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The three spectacular Alfa Romeo BAT cars were sold last night (28 October 2020) for an appropriately eye-watering $14,840,000, at Sotheby’s Contemporary Art Evening Sale in New York.
Achieving a price within the $14-20m pre-sale estimate, the cars were sold as a single lot, so will remain together.
Franco Scaglione’s incredible designs still look space-age today, so when the first of the Berlina Aerodinamica Tecnica trilogy was unveiled in 1953, the impression it left was surely out of this world.
All three were based on Alfa Romeo’s 1900 and this is the earliest of these automotive jewels, BAT 5, which made its debut at the Turin show in May 1953.
Scaglione’s work in creating this car went through four full-size scale models before stage five when the metalwork was crafted.
Its Bertone-built coachwork sucks air into the radiator via the pair of vents at the front, while the car’s tapered rear, slender spine and curved fins aid aerodynamic stability.
And that former point is crucial because this, like all the BAT cars, is a fully functioning car, not simply an aesthetic flight of fancy.
For the blue BAT 7 of 1954, Scaglione pushed his ideas yet further – while BAT 5’s drag coefficient is said to be around 0.23Cd, BAT 7’s was 0.19Cd, plus it lost in the region of 200lbs, weighing around 2200lbs.
Everything is more pronounced: the bonnet is more than two inches lower, and those rear fins are longer and more angled.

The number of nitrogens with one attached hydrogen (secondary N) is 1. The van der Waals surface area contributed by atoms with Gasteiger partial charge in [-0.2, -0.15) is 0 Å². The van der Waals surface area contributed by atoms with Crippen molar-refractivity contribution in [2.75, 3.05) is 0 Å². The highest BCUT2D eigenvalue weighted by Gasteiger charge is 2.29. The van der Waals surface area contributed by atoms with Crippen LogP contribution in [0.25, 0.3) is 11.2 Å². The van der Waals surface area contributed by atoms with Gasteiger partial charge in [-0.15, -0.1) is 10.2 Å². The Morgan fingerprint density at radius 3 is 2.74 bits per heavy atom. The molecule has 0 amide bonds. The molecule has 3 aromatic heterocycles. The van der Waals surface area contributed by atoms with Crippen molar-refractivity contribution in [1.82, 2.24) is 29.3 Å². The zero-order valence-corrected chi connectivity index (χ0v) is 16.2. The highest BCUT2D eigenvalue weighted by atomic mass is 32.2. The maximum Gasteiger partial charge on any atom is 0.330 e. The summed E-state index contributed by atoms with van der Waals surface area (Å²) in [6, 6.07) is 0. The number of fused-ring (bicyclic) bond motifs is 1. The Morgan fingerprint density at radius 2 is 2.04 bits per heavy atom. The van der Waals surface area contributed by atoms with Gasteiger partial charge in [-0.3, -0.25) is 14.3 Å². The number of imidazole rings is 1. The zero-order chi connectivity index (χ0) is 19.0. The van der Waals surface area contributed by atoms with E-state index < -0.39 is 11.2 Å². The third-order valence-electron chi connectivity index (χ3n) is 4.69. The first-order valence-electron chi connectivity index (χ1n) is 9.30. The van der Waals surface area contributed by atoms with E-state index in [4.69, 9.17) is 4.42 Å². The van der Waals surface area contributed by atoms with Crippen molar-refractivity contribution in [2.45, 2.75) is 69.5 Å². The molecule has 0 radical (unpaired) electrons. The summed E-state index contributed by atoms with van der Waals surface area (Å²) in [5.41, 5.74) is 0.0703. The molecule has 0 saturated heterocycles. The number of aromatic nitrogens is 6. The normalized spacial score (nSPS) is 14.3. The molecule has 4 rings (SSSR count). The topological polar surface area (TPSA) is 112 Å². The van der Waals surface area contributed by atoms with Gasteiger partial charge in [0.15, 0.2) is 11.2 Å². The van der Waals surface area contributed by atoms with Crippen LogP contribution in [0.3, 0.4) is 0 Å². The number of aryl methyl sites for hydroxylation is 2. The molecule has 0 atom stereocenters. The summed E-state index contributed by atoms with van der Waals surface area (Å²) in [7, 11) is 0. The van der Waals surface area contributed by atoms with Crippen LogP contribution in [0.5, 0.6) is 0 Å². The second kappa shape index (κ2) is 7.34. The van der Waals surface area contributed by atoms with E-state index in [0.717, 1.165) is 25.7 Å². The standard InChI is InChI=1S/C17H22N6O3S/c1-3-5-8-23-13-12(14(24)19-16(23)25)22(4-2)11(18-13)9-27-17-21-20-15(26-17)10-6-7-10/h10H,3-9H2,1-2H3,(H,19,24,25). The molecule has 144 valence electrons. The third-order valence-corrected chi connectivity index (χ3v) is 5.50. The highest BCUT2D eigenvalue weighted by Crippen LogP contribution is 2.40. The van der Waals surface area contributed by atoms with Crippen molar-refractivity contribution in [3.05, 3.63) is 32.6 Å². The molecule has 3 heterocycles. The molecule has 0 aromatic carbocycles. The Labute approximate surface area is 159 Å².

It was still powered by Alfa’s four-cylinder engine and it’s just as well that this was no empty shell of a concept car, because work ran so close to its reveal at Turin in April ’54, that Nuccio Bertone and Franco Scaglione had to drive it there themselves at the last minute.
Alfa Romeo dictated that the final Berlina Aerodinamica Tecnica design study should have more in common with the marque’s production models and be more practical, too, and the Giulietta grille, more conventional headlamps and the exposed rear wheels of 1955’s BAT 9d are clear nods to real-world motoring.
BAT 9d’s rear fins are scaled back, too, to improve rearward visibility.
The good news is that the three have been sold as a set so will be kept together – if they were put on public display, that would be even better.
Images: Ron Kimball/Darin Schnabel/RM Sotheby’s